While certain ASCI guidelines to distinguish surrogate advertisements from genuine brand extensions did exist, they were not comprehensive. To meet this challenge and bring forward a uniform, objective criterion which clearly distinguishes the new entrants in the market from old, the ASCI, on March 18, 2021, issued fresh brand extension guidelines applicable from April 1, 2021. As per this, the brand extension product/service must be registered with the appropriate government authority for GST, FSSAI, etc. (as applicable) and meet the following conditions:


A) If the brand has been present in the market for over two years (calculated from date of first invoice):

  1. National sales turnover over Rs50 million (US$685,000) or sales turnover over Rs10 million (US$137,000) in any state where distribution has been established; and

  2. A certificate to validate the above issued by an independent organization (such as Nielsen IQ or a category-specific industry association) or by an independent and reputed chartered accountancy firm.


B) If the brand was launched in the market within the last two years (calculated from date of first invoice):

  1. Net sales of Rs2 million (US$27,400) per month since launch (sales to subsidiary or sister concern not included); or

  2. Demonstrated fixed asset investments (excluding any expense related to advertisement) exclusively associated with the brand extension of not less than Rs100 million (US$1.37 million); or

  3. In case manufacturing/procurement of the brand extension is outsourced, evidence including board resolutions or contracts with manufacturers/service providers for over a period of one year that clearly demonstrate possibility of achieving turnover as per B(i); or

  4.  Turnover greater than 10 percent of turnover of the same brand (including sub-brands) in the restricted category.


The guidelines further stipulate that evidence to show meeting of these above-mentioned conditions must include a certificate to that effect from a reputed and independent chartered accountancy firm.

Notably, the ASCI guidelines are mandatory, and therefore, any brand extension which does not meet the above criteria will be considered a surrogate as per the ASCI code. As a necessary corollary, the above conditions also stand incorporated into the Advertising Code as per The Cable Television Networks (Regulation) Act, 1995, and are therefore, mandatory for a brand extension advertisement to be shown on cable TV networks as well.

Therefore, the ASCI has laid down an objective and mandatory criteria to distinguish genuine brand extensions from surrogate advertisements. This is an attempt to bring clarity on the minimum requirements for a business to be able to advertise a brand extension of a restricted good without falling foul of regulations. Having said this, one must await future decisions of the CCC to determine whether meeting the minimum threshold as per the guidelines would be sufficient, or if the ASCI will also judge the scale of advertisements on the touchstones of production and distribution of the brand extension as per Chapter III of the ASCI Code.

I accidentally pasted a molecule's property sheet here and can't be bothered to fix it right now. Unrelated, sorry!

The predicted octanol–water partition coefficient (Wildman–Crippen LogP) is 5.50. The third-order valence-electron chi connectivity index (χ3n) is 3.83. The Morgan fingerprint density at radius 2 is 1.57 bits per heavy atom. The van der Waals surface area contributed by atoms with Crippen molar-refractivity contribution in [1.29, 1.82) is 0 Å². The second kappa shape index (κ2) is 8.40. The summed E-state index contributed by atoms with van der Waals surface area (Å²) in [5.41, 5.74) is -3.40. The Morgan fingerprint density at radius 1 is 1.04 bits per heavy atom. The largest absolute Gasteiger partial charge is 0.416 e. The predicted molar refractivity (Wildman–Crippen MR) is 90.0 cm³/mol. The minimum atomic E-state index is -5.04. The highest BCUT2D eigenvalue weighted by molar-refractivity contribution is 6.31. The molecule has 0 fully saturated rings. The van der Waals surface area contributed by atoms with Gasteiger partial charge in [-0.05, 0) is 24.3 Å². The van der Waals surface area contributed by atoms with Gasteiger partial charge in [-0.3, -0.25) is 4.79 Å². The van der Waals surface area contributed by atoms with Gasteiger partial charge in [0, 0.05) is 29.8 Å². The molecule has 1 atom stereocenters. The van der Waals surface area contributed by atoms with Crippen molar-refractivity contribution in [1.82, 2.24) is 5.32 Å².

About the author

 Souradeep Mukhopadhyay

Souradeep Mukhopadhyay

Souradeep Mukhopadhyay is an associate at Anand and Anand in Noida. He represents clients in IP litigation before the High Court of Delhi and is engaged in providing legal and strategic solutions on a wide array of IP issues.

Vaishali Mittal

Vaishali Mittal focusses on litigation and dispute resolution and brings with her over 18 years’ experience in litigation, prosecution, drafting and advisory work to some of the leading brands and organisations. Ms Mittal has been engaged as a lead in many firsts and some of the most ground-breaking IP matters including India’s first Anti-Anti-Suit injunction, India’s first final judgment on Standard Essential Patents interpretation of Section 8 of the Patents Act to the benefit of patent-holders; first compulsory licensing order for radio broadcasters under Copyright Act; India’s first judgment declaring  colour-combination (green & yellow) a well-known trademark; landmark judgement on trans-border reputation and on aggravated damages being the highest ever quantum in a copyright, trademark and design infringement case, to name a few. She is better known as “leading light” in India for Standard Essential Patents, an epithet given by a leading publication.

Practice Focus

Outside court, she showcases her knowledge and ingenuity of a writer in authoring various chapters and articles for renowned publications such as Getting the Deal Through, Asia IP and Managing Intellectual Property. She is also the creative mind behind, and co-author of, IPONOMICS, a coffee-table book that compiles legendary IP matters; and Origami, an in-house knowledge manual on best practices and procedures in IP practice in India for law firms and companies. She also conceptualised and created IP Thinker, a digital newspaper to celebrate World IP Day 2020.

Recent Awards

  • Amongst Top 10 Women in IP – ASSOCHAM IP Excellence Awards 2021
  • WIPR Diversity Women in IP 2021
  • Amongst ‘Top Individual Lawyers’ for ‘IP’ and ‘Pharma & Life Sciences’ -Forbes Legal Powerlist 2020
  • Leading Individual 2020-21 – Legal 500 Asia Pacific Rankings 
  • World’s Leading Strategists – IAM 300 Global Leaders
  • World’s Leading Patent Professionals IAM 1000 (2019-2021)
  • Best Trademark Lawyer 2020 – Euromoney’s Women in Business Law 
  • Women in Business Law 2020 – Expert Guides

Professional Associations and Memberships

  • Member of AIPPI, APAA and INTA
  • Standing Committee on ADR at AIPPI till December, 2021 
  • INTA ‘Famous and Well-known Marks Committee’ (2020-21)